Deputy Minister Buti Manamela: Accelerating Inclusive Youth Employment Conference

Opening remarks by Deputy Minister Buti Manamela at the Accelerating Inclusive Youth Employment Conference, Spier Wine Estate, Western Cape

Programme Director,

Executive Director of MISTRA – Mr Joel Netshitenzhe,

Executive Director of Yellowwoods, Ms Nicola Galombik,

CEO of Harambee Ms Matyana Iskander,

NPC Commissioner, Ms Tessa Dooms,

Distinguished guests.

It gives me great pleasure to participate in this opening session of this Accelerating Inclusive Youth Employment Conference. This conference is timely because youth employment is rampant within our society. It cuts across a range of frontiers that include economic participation; social cohesion; bridging inequality and securing the next generation.

According to the International Labour Organisation, over 73 million young people are actively seeking employment and a further 156 million young workers are living in poverty. This is concerning, and youth targeted interventions are needed to enable young people to actively participate in our broader society and more specifically in our economy.

What has become increasingly clear is that young people are finding it difficult to operate in an environment that is systematically marginalising them. This phenomena has resulted in an increased number of young people finding it challenging to join the world of work. These frightening statistics from the ILO suggests that young people are three times more likely to be unemployed than adults. As a nation our youth are not immune to this global trend.

According to StatsSA, the labour absorption rate for adults aged between 35 and 64 is almost double that of young people. More alarmingly is the rate at which young women are unemployed in the country.

The trends across the country also inform us that those with tertiary qualifications have a greater chance of finding employment.

Science and technology has the power to transform lives. It creates opportunity, effects change, and connects our society. We can all agree that the current cohort of young people is by far the most technologically skilled and integrated. It is this generation that built platforms that have connected billions of people across the world. We have seen young South African graduates, armed with Electronics qualifications from our quality TVET colleges develop smartphones and tablets that rival those being manufactured by larger multi-nationals.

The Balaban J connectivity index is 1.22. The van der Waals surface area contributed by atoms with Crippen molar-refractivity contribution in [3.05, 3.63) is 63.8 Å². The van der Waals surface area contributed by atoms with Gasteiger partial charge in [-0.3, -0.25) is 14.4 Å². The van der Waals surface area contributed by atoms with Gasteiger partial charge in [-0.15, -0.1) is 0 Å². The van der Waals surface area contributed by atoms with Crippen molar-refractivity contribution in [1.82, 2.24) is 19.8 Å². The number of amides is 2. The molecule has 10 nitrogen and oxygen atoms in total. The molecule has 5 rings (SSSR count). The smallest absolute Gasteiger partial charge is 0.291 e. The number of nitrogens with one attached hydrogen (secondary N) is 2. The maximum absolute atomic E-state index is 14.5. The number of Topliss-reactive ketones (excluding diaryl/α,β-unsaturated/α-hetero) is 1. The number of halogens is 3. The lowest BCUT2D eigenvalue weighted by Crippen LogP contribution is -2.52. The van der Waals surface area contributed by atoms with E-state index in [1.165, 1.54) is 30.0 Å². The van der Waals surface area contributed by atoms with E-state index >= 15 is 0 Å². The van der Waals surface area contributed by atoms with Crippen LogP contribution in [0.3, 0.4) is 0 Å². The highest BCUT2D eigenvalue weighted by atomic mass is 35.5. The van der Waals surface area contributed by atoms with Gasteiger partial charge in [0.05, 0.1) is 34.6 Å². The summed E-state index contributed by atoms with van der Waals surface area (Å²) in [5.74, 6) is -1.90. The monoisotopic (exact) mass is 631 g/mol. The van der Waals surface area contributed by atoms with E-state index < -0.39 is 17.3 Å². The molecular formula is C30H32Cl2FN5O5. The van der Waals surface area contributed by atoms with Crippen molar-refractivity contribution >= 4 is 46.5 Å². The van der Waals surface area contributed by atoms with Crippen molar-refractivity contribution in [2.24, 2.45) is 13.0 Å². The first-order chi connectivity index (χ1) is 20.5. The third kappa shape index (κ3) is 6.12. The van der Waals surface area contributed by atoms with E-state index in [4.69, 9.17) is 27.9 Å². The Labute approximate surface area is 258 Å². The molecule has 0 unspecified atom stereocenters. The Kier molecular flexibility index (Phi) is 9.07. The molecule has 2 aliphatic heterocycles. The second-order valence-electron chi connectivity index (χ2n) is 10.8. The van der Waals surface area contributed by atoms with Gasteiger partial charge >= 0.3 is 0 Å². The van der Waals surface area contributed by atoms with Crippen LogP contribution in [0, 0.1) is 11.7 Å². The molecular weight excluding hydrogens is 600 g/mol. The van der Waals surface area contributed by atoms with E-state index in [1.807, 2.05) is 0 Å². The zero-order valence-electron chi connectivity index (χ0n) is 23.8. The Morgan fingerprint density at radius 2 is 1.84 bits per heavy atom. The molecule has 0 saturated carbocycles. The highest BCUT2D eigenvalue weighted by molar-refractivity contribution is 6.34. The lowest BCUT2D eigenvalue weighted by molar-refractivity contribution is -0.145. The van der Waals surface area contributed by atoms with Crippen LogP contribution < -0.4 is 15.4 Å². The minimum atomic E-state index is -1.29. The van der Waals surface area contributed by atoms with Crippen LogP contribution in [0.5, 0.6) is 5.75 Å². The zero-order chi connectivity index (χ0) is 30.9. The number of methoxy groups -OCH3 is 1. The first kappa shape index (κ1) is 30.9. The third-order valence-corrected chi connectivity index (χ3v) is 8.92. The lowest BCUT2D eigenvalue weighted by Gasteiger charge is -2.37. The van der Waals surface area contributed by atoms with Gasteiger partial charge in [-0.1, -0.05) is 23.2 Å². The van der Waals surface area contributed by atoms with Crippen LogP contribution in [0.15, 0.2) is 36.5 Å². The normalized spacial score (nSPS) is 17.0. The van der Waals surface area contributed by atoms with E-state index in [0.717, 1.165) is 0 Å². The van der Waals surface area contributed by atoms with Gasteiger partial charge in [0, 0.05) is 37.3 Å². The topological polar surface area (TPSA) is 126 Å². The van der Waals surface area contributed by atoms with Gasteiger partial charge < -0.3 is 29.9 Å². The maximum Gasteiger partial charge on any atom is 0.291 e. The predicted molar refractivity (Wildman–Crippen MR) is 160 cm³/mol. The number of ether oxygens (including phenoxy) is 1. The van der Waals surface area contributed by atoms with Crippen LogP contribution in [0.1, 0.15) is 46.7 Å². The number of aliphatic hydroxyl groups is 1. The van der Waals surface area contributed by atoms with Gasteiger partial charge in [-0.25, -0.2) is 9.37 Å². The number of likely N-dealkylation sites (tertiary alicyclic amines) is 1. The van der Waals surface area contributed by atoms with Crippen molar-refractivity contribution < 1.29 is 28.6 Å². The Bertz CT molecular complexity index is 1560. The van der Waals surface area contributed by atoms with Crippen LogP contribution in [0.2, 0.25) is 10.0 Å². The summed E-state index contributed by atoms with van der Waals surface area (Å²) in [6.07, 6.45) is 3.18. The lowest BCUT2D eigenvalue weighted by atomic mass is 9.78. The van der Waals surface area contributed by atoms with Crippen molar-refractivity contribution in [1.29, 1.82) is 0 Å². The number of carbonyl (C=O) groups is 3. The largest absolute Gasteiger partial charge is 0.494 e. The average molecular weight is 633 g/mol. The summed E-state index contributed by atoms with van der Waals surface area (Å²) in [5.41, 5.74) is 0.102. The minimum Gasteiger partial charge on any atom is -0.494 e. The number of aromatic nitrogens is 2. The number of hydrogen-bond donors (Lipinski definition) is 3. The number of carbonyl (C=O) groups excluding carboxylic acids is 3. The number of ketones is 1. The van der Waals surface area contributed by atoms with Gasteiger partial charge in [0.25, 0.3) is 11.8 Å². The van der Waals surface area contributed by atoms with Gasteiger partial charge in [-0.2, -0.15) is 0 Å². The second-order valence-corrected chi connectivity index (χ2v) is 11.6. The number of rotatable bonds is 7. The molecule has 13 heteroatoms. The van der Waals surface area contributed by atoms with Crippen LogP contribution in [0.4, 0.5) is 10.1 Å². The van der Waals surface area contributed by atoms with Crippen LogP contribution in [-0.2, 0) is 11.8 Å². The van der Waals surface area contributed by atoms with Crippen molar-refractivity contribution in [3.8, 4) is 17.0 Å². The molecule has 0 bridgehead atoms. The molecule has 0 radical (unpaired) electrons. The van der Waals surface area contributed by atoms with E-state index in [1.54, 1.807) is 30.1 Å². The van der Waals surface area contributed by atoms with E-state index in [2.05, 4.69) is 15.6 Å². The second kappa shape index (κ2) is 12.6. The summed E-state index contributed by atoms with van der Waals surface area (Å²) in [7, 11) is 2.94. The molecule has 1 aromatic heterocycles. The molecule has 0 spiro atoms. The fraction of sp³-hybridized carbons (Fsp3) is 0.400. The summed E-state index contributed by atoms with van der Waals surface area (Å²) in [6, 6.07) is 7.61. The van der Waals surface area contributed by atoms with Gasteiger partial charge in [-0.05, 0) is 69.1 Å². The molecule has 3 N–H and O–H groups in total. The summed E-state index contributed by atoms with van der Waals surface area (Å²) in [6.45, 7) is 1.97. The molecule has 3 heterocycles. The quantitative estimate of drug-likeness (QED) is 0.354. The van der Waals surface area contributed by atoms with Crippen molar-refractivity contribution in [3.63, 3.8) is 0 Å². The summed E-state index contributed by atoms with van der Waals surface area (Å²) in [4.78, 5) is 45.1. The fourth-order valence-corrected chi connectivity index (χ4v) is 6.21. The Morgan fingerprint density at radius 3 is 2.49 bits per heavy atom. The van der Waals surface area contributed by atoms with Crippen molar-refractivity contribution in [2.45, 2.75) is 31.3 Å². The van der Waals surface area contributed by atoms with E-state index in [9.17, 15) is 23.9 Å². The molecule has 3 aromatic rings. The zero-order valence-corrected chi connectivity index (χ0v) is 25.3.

Young people have the ability to imagine a world that is fundamentally different from the present. This opens us up to a new era of opportunity and insight. This generation is often referred to as “digital natives”. They are agile, they are mobile, and they are fluent in various technologies.

This conference should further interrogate the bridging of the skills divide as it currently exists. We are well aware of the areas in technology in which growth has accelerated, and part of our work here is to consider mechanisms and plans that will retain and skill the millions in our country who may not be prepared for the 4th Industrial Wave. If we do not take our people on the journey of being globally competitive, then our plans and policies are not responding to the needs of the future. Our survival over the next 30 years will be largely determined by the way we respond to our challenges, with your help.

If we are able to adapt our policies, programmes and initiatives as a country, we will be able to respond to disruptive changes as they occur. Are we prepared for the changing nature of the labour market? Or will we be passengers in this ever evolving technological revolution?

Government is doing a lot to address youth unemployment. From internships in the public sector to grants to stimulate youth entrepreneurship to financing for youth owned enterprises through to public employment programmes that target youth. But clearly more needs to be done. We have diagnosed the problem, and while more targeted research may be help, we need action more than anything else.

We need acceleration of initiatives. It cannot be business as usual. We need inclusive initiatives. It is easy to cream of the top and show impact when we are targeting easy to reach youth. But what about the most vulnerable. Those that have various layers of marginalisation. Who will act for and with them?

We need innovative solutions. This generation is digital. This generation has introduced the country to its 12 official language – the language of technology. So our solutions for youth employment has to be innovative and evidence based with degrees of risk taking.

The combination of innovation, evidence based and risk taking are essential if we are to focus on large scale solutions that address the multitudes of youth that desperately need these interventions.

It is for this reason that the DPME is a partner to this conference. With some of the best and brightest from a wide-range of sectors at this conference, we are convinced that your discussions and deliberations will lead to actions that can make a real and tangible difference for youth employment.

I would like to thank MISTRA and Yellowwoods for partnering towards this conference and this broader initiative of acceleration youth employment.

Source: Government of South Africa